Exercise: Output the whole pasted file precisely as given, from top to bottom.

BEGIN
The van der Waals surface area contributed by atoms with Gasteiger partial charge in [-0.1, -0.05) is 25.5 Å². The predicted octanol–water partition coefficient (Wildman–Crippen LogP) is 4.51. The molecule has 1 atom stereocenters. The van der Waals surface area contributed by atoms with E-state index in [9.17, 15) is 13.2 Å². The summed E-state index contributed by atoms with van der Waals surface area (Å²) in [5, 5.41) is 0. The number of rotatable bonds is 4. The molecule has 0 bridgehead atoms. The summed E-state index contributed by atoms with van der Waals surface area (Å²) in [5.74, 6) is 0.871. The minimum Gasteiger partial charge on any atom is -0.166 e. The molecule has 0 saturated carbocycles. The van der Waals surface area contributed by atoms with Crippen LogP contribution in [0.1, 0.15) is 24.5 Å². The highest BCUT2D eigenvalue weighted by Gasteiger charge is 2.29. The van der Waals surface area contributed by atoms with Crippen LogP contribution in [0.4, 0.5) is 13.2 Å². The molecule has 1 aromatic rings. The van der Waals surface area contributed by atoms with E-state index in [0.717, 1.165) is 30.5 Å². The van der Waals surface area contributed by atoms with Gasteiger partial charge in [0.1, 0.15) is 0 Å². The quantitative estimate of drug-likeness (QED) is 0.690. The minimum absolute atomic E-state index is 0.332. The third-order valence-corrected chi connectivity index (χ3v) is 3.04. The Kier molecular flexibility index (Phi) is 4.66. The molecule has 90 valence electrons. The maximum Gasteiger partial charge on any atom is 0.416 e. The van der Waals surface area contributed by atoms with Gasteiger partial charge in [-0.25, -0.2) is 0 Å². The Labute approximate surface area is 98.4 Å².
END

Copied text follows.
The van der Waals surface area contributed by atoms with Gasteiger partial charge in [-0.1, -0.05) is 25.5 Å². The predicted octanol–water partition coefficient (Wildman–Crippen LogP) is 4.51. The molecule has 1 atom stereocenters. The van der Waals surface area contributed by atoms with E-state index in [9.17, 15) is 13.2 Å². The summed E-state index contributed by atoms with van der Waals surface area (Å²) in [5, 5.41) is 0. The number of rotatable bonds is 4. The molecule has 0 bridgehead atoms. The summed E-state index contributed by atoms with van der Waals surface area (Å²) in [5.74, 6) is 0.871. The minimum Gasteiger partial charge on any atom is -0.166 e. The molecule has 0 saturated carbocycles. The van der Waals surface area contributed by atoms with Crippen LogP contribution in [0.1, 0.15) is 24.5 Å². The highest BCUT2D eigenvalue weighted by Gasteiger charge is 2.29. The van der Waals surface area contributed by atoms with Crippen LogP contribution in [0.4, 0.5) is 13.2 Å². The molecule has 1 aromatic rings. The van der Waals surface area contributed by atoms with E-state index in [0.717, 1.165) is 30.5 Å². The van der Waals surface area contributed by atoms with Gasteiger partial charge in [0.1, 0.15) is 0 Å². The quantitative estimate of drug-likeness (QED) is 0.690. The minimum absolute atomic E-state index is 0.332. The third-order valence-corrected chi connectivity index (χ3v) is 3.04. The Kier molecular flexibility index (Phi) is 4.66. The molecule has 90 valence electrons. The maximum Gasteiger partial charge on any atom is 0.416 e. The van der Waals surface area contributed by atoms with Gasteiger partial charge in [-0.25, -0.2) is 0 Å². The Labute approximate surface area is 98.4 Å².